Professor Mias joined MSU in 2014, conducting research in Personalized Medicine. The current research of the G.Mias lab focuses on the analysis and integration of existing (and developing) -omics technologies, their application to monitoring individuals as they transition through various physiological states, and their implementation towards personalized health. Professor Mias’ research is currently funded by an NIH Pathway To Independence Award (K99\&R00) from the National Human Genome Research Institute. He is interested in systems medicine and particularly focusing on future implementation of personalized/precision medicine and genetics.
Prior to joining MSU, Professor Mias studied at Yale University, completing a combined BS/MS (magna cum laude with Distinction in Physics, 2001), MPhil (2003) and PhD in theoretical Physics (2007), while concentrating on statistical physics, quantum dynamics and critical phenomena. Following graduate school, he was a Lecturer/Assistant in Instruction at Yale University before joining the Laboratory of Dr. Michael Snyder as a Postdoctoral Scholar with the Department of Genetics at Stanford University.
Vikas Singh received Ph.D. in Life Sciences from the Dept. of Molecular & Human Genetics at Banaras Hindu University, Varanasi, India in 2014. He is currently working on experimental omics applications towards precision medicine.
Lavida Brooks received a B.Sc. in Biology from the University of the Virgin Islands in May 2014. She enrolled in the Michigan State University Microbiology & Molecular Genetics PhD Program in the fall of 2014. Lavida is currently working on statistical methodology to process DNA and RNA sequencing data, including assessment for quality control and improvement of mapping algorithms. Lavida is supported by MSU AAGA and CNS fellowships.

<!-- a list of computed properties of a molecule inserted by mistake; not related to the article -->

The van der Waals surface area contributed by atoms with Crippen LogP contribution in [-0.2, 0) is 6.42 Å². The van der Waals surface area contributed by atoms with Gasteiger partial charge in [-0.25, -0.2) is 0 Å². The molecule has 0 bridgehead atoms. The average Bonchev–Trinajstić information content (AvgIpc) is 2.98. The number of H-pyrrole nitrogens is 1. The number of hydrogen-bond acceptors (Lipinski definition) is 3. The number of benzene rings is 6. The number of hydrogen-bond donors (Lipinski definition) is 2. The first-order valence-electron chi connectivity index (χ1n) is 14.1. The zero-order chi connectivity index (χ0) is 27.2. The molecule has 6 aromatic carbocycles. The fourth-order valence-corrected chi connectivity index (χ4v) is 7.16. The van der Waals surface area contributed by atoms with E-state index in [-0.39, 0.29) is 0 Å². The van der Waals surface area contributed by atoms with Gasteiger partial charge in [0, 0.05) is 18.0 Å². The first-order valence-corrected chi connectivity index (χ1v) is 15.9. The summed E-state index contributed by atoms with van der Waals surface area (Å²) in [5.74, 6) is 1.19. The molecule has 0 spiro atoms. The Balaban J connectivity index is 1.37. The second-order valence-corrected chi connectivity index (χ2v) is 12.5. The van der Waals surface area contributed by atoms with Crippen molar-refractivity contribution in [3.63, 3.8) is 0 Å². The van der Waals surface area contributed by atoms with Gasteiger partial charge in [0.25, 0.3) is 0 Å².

Raeuf Roushangar received a B.Sc in Biochemistry and Molecular Biology from Michigan State University in the summer of 2014. He enrolled in the Michigan State Universty Biochemistry Ph.D. program in the fall of 2014. Raeuf is currently working on building software tools for proteomics and metabolomics and other omics. He is a Paul and Daisy Soros Fellowship recipient (2015).
Curtis Bunger is a sophomore student in the Honors College. He is interested in medical implementations of research.
Hannah Rice is an undergraduate in the Honors College studying Fisheries and Wildlife with a concentration in Disease Ecology. She is interested in epidemiology and species conservation.
Liz DeYoung is a Junior studying Human Biology. She hopes to continue her studies in medical school in the near future.
Keerthana Byreddy is a freshman student in the Honors College. She is interested in computational research.
MathIOmica: a unique platform for omics currently under beta testing.
"Personalized medicine is expected to benefit from combining genomic information with regular moni- toring of physiological states by multiple high- throughput methods. Here, we present an integrative personal omics profile (iPOP), an analysis that combines genomic, transcriptomic, proteomic, metabolomic, and autoantibody profiles from a single individual over a 14 month period. Our iPOP analysis revealed various medical risks, including type II diabetes. It also uncovered extensive, dynamic changes in diverse molecular components and biological pathways across healthy and diseased conditions. Extremely high-coverage genomic and transcriptomic data, which provide the basis of our iPOP, discovered extensive heteroallelic changes during healthy and diseased states and an unexpected RNA editing mechanism. This study demonstrates that longitudinal iPOP can be used to interpret healthy and disease states by connecting genomic information with additional dynamic omics activity."
From Personal Omics Profiling Reveals Dynamic Molecular and Medical Phenotypes
The raw data for the pilot iPOP study has been made publically available as follows:
snyderome contains local repository of iPOP data
Stand-alone helper tool to aid in visualization (MathIOmica Addendum)
Our main interests lie in exploring further the integration of omics technologies and their application in personalized medicine. We believe that such combined high throughput information, in conjunction with monitoring dynamically changing physiological states will benefit the rapidly evolving field of personalized medicine. The integrative approaches will aid in the prediction, diagnosis and treatment of diseases as well as understanding disease state dynamics, namely their onset and progression. Furthermore, the integration of omics information will necessitate the development of novel efficient techniques for multiple omics data analysis and integration, including how to extract meaningful information from such dynamic data that is medically relevant.